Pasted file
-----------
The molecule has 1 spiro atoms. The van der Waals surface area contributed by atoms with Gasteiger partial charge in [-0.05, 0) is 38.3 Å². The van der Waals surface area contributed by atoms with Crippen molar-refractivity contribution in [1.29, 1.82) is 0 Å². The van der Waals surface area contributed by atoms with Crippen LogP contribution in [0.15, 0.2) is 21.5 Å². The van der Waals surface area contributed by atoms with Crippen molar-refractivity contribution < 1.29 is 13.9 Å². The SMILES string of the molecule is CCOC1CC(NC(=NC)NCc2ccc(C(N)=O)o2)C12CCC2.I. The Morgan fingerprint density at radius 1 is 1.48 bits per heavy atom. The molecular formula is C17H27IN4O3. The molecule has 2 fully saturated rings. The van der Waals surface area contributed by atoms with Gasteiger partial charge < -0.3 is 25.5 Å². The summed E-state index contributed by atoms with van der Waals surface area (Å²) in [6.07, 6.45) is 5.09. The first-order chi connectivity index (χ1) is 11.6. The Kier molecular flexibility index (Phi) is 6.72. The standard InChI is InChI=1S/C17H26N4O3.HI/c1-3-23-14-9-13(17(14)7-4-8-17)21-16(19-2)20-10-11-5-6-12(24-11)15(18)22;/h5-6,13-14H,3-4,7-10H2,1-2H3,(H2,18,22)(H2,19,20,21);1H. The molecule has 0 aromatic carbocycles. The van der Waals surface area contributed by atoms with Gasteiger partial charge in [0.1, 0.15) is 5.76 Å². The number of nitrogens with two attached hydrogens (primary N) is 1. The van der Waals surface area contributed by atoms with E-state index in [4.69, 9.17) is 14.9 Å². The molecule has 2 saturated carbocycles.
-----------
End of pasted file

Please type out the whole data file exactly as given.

The molecule has 1 spiro atoms. The van der Waals surface area contributed by atoms with Gasteiger partial charge in [-0.05, 0) is 38.3 Å². The van der Waals surface area contributed by atoms with Crippen molar-refractivity contribution in [1.29, 1.82) is 0 Å². The van der Waals surface area contributed by atoms with Crippen LogP contribution in [0.15, 0.2) is 21.5 Å². The van der Waals surface area contributed by atoms with Crippen molar-refractivity contribution < 1.29 is 13.9 Å². The SMILES string of the molecule is CCOC1CC(NC(=NC)NCc2ccc(C(N)=O)o2)C12CCC2.I. The Morgan fingerprint density at radius 1 is 1.48 bits per heavy atom. The molecular formula is C17H27IN4O3. The molecule has 2 fully saturated rings. The van der Waals surface area contributed by atoms with Gasteiger partial charge < -0.3 is 25.5 Å². The summed E-state index contributed by atoms with van der Waals surface area (Å²) in [6.07, 6.45) is 5.09. The first-order chi connectivity index (χ1) is 11.6. The Kier molecular flexibility index (Phi) is 6.72. The standard InChI is InChI=1S/C17H26N4O3.HI/c1-3-23-14-9-13(17(14)7-4-8-17)21-16(19-2)20-10-11-5-6-12(24-11)15(18)22;/h5-6,13-14H,3-4,7-10H2,1-2H3,(H2,18,22)(H2,19,20,21);1H. The molecule has 0 aromatic carbocycles. The van der Waals surface area contributed by atoms with Gasteiger partial charge in [0.1, 0.15) is 5.76 Å². The number of nitrogens with two attached hydrogens (primary N) is 1. The van der Waals surface area contributed by atoms with E-state index in [4.69, 9.17) is 14.9 Å². The molecule has 2 saturated carbocycles.